@ Dan, thanks for the clarification of several points mentioned in the article. Also, thanks for the link to the PAMELA paper posted at the arXiv site. Both papers present tantalizing data with regards to DM signatures from the MWG nuclear region. I look forward to a thoughtfully crafted, peer-reviewed paper on the implications of the PAMELA data. No need at this time to any rush to DM speculations. Also, thanks to Nancy & other posters for relevant info about this still speculative issue.

  • Al Hall September 3, 2008, 3:46 PM

    Some of you posters make some pretty convincing ‘sounding’ arguments. I half agree with Prime, though.
    When ever I consider the ‘effects’ of DM – and DE, might I add – I always come back to gravity. I am convinced that we still don’t know as much about gravity as we think we do. Granted, I believe that for one force (entity) to have an affect on another, there must be some kind of physical interaction, apparently at the quantum level (or smaller). I suppose that we could call this interaction “Dark Matter”. I think most of us are looking in wrong direction, looking at the wrong thing. Yes, I suppose that one day DM/DE could be proven… But I think their definitions will change. In my humble opinion, without citing abstracts (or looking for any), it will all come back to gravity.. And we will start looking for the ‘sources’ of it. But hey, it should at least get us a step closer.. It better!! :-)
    Just my two cents worth..

  • Mr. Obvious September 3, 2008, 6:18 PM

    If anything, plasma should be considered the primary state of matter, since it is the dominate form of matter in the universe.
    I don’t understand exactly what you are getting at by placing dark matter, plasma and the weakest force all together in one subject. They are clearly separate; so if you could please explain yourself a bit more.

  • Mr. Obvious September 3, 2008, 6:22 PM

    Saying dark matter is another concoction of gravity, is like stating anything with mass is a concoction of gravity. Clearly, all matter is not one of the four forces.

    Why not say a planet, sun, or black hole is a concoction of gravity.

    To state something so crazy, you should at least explain yourself a bit better.

  • Mr. Obvious September 3, 2008, 6:39 PM

    Al and Prime,
    When considering herresay against Mr. Newton (concerning gravity) this is really the wrong item; this subject fits better with dark energy… not dark matter. However you are not alone in mistaking the differences between dark matter and dark energy.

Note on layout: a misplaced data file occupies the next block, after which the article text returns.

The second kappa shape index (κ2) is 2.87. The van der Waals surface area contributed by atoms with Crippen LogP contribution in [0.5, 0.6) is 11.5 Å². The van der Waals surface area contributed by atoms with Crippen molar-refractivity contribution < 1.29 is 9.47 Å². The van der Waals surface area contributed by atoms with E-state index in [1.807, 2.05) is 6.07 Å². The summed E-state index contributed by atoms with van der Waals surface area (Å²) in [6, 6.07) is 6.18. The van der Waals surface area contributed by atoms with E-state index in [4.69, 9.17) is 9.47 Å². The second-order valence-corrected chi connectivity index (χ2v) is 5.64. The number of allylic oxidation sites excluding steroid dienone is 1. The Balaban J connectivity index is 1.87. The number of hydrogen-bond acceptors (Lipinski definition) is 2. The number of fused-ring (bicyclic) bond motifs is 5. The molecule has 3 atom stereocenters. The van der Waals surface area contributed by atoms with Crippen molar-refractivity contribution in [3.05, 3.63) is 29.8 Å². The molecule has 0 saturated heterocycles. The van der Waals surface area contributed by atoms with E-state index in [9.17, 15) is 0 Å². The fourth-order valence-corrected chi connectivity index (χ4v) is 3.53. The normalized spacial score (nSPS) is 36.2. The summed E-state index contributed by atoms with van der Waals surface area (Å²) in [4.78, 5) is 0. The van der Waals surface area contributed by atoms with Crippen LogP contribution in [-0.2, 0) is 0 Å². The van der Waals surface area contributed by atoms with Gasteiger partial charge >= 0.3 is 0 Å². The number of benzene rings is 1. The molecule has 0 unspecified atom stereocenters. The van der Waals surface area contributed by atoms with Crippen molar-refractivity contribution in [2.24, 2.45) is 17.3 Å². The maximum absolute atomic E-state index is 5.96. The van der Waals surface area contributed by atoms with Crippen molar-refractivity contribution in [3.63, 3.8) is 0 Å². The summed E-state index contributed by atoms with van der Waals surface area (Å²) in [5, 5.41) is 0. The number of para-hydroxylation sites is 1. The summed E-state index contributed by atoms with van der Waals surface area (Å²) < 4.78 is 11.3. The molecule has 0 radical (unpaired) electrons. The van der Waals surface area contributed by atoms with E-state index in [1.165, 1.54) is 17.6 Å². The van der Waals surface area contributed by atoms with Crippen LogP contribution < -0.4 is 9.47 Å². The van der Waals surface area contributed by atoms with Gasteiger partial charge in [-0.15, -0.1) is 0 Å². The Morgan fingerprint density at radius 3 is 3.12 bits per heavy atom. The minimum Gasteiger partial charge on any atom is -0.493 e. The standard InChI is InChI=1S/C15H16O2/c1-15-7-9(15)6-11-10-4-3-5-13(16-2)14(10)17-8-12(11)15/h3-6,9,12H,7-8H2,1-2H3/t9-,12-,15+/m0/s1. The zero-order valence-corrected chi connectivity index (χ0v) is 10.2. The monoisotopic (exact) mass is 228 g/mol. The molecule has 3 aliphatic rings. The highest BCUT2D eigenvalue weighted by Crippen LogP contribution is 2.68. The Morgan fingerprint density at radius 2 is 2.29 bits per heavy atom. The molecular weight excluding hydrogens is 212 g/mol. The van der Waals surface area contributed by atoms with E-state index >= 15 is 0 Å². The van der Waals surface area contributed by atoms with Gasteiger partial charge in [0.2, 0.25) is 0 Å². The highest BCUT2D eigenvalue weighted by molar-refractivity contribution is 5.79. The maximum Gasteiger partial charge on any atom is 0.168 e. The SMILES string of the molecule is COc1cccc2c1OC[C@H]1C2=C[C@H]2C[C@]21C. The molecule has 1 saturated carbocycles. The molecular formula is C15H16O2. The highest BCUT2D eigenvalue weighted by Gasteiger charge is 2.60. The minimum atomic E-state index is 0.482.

Dark energy works within the cosmilogical standard model, which right now is pretty solid; although there are those who don’t totally buy into it (bless them).

    Dark matter falls more (perhaps best) into the the standard model which covers sub-atomic particles (2 totally different SM’s); which as most people know is a puzzle with many pieces missing; along with the fact most of it makes little sense in comparison to the B I G P I C T U R E.

    If the LHC doesn’t recreate the big bang, black holes or whatever these crazy people can think of… and send us into oblivion, we may finally begin to find some of these pieces, or figure out we need to trash it and go down to the nearest Wal-Mart and purchase a new game.

  • Al Hall September 3, 2008, 9:52 PM

    Mr. Obvious –
    I’m sorry…… What is your response to my post?…. May we speak outside of the classroom and use our own brains (independent thoughts)?.. I’m not interested in what your professor thinks. I’ve heard that already. You don’t have your own thoughts, or have you just joined the herd and taken the ‘party line’? I want the answer to the “B I G P I C T U R E”.. I do….. Maybe some of us should stop looking at “models” and start using our brains….. Don’t let people influence…, contaminate our thoughts…. Maybe some of us should start from “zero” and come up with our own conclusions.. and see if we come up with the same conclusions..
    As for the LHC, I hope that it will come up with something profound, and I really hope it does…. I really do…….. But I have a gut feeling….. It won’t….. They will talk about the “possible” and “maybe” for probably 20 years, but……… anyway…

  • Mr. Obvious September 4, 2008, 5:43 AM

    Al Hall….okay lets do it your way; since apparently you believe if anyone learns from someone else or consults models they are wrong. I’ll give you a chance to show your mettle and brains. I’ll give you the benefit of the doubt to explain it to us.

    You state: “for one force (entity) to have an affect on another, there must be some kind of physical interaction, apparently at the quantum level (or smaller).”

    Are you saying every entity is a force? The “affect on another”, is it another force or another entity? Perhaps you should define entity; Explain why “FORCE” is being used here…. oh yeah… Which force(s) do you mean by the way? Perhaps you have your own definitions youve come up with on your own. Since it would be a sin for you to learn what it is from someone else.

    You also state we are looking in the wrong place/direction, but you dont clarify. What direction do you want people to look? If someone asks you to find an airplane flying through the air, do you take a submarine below the surface of the ocean? You point out a reasonable direction for us to look, and I’ll look for you. You need to be a bit more specific; perhaps really understand what you are saying.

    I’ll finish up with something which had me laughing for a good 2 minutes. You stated, “…there must be some kind of physical interaction, apparently at the quantum level (or smaller). I suppose that we could call this interaction “Dark Matter”.

    Are you saying that we classify anything we can’t physically see which has quantum activity dark matter?; or that dark matter is simply quantum level interactions? For things smaller than the quantum level… do you have your own physics here? Since you obviously dont follow the known models.

    Please enlighten us with your uncontaminated thoughts and ideas on these subjects and show us where we have gone wrong.